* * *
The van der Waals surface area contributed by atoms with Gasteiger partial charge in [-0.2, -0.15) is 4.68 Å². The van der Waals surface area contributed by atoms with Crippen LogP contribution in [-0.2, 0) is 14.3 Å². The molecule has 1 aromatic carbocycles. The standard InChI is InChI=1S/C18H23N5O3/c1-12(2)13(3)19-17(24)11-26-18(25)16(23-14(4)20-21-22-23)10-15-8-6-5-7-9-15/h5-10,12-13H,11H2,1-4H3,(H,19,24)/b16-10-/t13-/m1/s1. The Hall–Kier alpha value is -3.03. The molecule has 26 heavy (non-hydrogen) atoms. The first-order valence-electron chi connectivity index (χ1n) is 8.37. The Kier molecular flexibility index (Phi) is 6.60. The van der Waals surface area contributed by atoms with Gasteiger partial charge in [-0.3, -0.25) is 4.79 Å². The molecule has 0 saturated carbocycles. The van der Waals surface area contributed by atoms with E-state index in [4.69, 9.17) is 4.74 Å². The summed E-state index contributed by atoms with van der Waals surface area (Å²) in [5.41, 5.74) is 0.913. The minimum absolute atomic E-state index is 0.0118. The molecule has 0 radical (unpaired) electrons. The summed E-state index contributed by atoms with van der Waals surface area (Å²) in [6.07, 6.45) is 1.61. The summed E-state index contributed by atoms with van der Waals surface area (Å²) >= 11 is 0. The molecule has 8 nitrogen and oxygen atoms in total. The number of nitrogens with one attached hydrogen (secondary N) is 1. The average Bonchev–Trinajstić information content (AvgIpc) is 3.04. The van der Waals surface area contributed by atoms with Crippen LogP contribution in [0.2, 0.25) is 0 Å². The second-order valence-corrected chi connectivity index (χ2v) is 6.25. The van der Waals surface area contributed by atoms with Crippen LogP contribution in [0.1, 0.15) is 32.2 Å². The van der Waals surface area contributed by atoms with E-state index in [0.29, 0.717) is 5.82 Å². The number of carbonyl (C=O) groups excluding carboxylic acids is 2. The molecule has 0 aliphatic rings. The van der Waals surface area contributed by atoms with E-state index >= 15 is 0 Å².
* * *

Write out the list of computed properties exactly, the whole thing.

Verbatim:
The van der Waals surface area contributed by atoms with Gasteiger partial charge in [-0.2, -0.15) is 4.68 Å². The van der Waals surface area contributed by atoms with Crippen LogP contribution in [-0.2, 0) is 14.3 Å². The molecule has 1 aromatic carbocycles. The standard InChI is InChI=1S/C18H23N5O3/c1-12(2)13(3)19-17(24)11-26-18(25)16(23-14(4)20-21-22-23)10-15-8-6-5-7-9-15/h5-10,12-13H,11H2,1-4H3,(H,19,24)/b16-10-/t13-/m1/s1. The Hall–Kier alpha value is -3.03. The molecule has 26 heavy (non-hydrogen) atoms. The first-order valence-electron chi connectivity index (χ1n) is 8.37. The Kier molecular flexibility index (Phi) is 6.60. The van der Waals surface area contributed by atoms with Gasteiger partial charge in [-0.3, -0.25) is 4.79 Å². The molecule has 0 saturated carbocycles. The van der Waals surface area contributed by atoms with E-state index in [4.69, 9.17) is 4.74 Å². The summed E-state index contributed by atoms with van der Waals surface area (Å²) in [5.41, 5.74) is 0.913. The minimum absolute atomic E-state index is 0.0118. The molecule has 0 radical (unpaired) electrons. The summed E-state index contributed by atoms with van der Waals surface area (Å²) in [6.07, 6.45) is 1.61. The summed E-state index contributed by atoms with van der Waals surface area (Å²) >= 11 is 0. The molecule has 8 nitrogen and oxygen atoms in total. The number of nitrogens with one attached hydrogen (secondary N) is 1. The average Bonchev–Trinajstić information content (AvgIpc) is 3.04. The van der Waals surface area contributed by atoms with Crippen LogP contribution in [0.2, 0.25) is 0 Å². The second-order valence-corrected chi connectivity index (χ2v) is 6.25. The van der Waals surface area contributed by atoms with Crippen LogP contribution in [0.1, 0.15) is 32.2 Å². The van der Waals surface area contributed by atoms with E-state index in [0.29, 0.717) is 5.82 Å². The number of carbonyl (C=O) groups excluding carboxylic acids is 2. The molecule has 0 aliphatic rings. The van der Waals surface area contributed by atoms with E-state index >= 15 is 0 Å².